Ahead of the upcoming Nations League games against Hungary and Northern Ireland, Caitlin Hayes and Megan Connolly came in to the Republic of Ireland camp on Monday after wildly contrasting experiences in their latest outings for their clubs.
Hayes scored Celtic’s 12th goal in a 13-0 trouncing of a hapless Aberdeen, a result that leaves them just a point adrift of Rangers at the top of the Scottish Premier League.
Connolly’s only consolation in Bristol City’s 2-0 home defeat by Manchester United, one that left them pinned to the bottom of the WSL, was that she was named player of the match.
Both, though, are savouring returning to international duty after a near enough flawless Nations League campaign to date, promotion to the top tier of the competition already secured even before they take on Hungary in Tallaght on Friday and Northern Ireland in Belfast next Tuesday.
For Hayes, who made her Irish debut back in September, there’s still a newness to it all.
“I’ve never been a part of an international set-up, so it’s weird leaving and then coming back and seeing people who are actually really happy to see you.”
“At your club, everything kind of becomes monotonous and grainy, the day to day life grinds you down. Whereas here, you walk in to a room and the actual joy on people’s faces . . . ‘ah, we’re all back together’. The hugs get a bit tighter the more camps you’ve been in, so I’m getting well loved. I still can’t believe I’m here. I’m just grateful for it.”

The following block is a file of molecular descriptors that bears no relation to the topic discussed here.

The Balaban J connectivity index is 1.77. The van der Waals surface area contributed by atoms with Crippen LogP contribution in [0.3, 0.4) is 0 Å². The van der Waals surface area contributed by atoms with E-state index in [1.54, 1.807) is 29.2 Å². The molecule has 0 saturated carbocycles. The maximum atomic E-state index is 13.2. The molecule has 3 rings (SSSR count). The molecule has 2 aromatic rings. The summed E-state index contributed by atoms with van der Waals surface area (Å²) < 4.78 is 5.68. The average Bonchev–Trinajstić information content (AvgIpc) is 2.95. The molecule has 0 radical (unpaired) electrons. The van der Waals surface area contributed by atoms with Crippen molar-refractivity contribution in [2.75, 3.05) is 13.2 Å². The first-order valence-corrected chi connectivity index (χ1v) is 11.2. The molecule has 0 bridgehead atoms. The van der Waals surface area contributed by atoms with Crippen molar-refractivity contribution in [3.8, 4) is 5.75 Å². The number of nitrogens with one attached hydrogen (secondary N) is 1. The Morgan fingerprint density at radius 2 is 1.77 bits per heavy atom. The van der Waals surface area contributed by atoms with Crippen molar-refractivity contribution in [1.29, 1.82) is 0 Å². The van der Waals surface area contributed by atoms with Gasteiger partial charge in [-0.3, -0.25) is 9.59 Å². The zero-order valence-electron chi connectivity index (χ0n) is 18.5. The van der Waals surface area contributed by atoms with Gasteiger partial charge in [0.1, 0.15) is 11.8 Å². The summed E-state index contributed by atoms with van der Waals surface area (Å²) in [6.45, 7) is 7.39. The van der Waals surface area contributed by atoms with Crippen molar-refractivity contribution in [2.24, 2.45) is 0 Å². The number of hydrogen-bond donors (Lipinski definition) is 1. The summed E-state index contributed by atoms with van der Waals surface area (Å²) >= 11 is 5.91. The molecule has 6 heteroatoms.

Connolly, meanwhile, is trying to come to terms with how quickly 2023 has flown by.
“With the amount of games we’ve played with our clubs and in the Nations League, the World Cup feels like years ago. But getting to the World Cup was amazing, we built that for years, the foundation is there, now we’re trying to add layers.”
“In every campaign, we’re trying to progress, and this year has been good. Four wins from four in the Nations League, hopefully we’ll end it with two more and next year we can try and qualify for the Euros.”
Despite the opposition in this campaign being nowhere near the quality of what the team faced at the World Cup, for Connolly, it’s all about keeping up standards.
“We have a responsibility to hold ourselves accountable, we’ve got great foundations over the years and have progressed as a team, and we want to continue doing that. We want to keep building on what we’ve built so far.”
Hayes admits that being part of the squad still leaves her suffering a “slight impostor syndrome”.
“I feel like the dork in front of the cool kids,” she laughs.
But in her four appearances to date, the 28-year-old has looked a heck of an addition to the Irish defence, particularly at a stage when its three mainstays – Louise Quinn (33), Niamh Fahey (36) and Diane Caldwell (35) – are entering the closing stages of their respective careers.
“I still feel new and I don’t know at what point that wears off,” she says.
Soon enough, probably.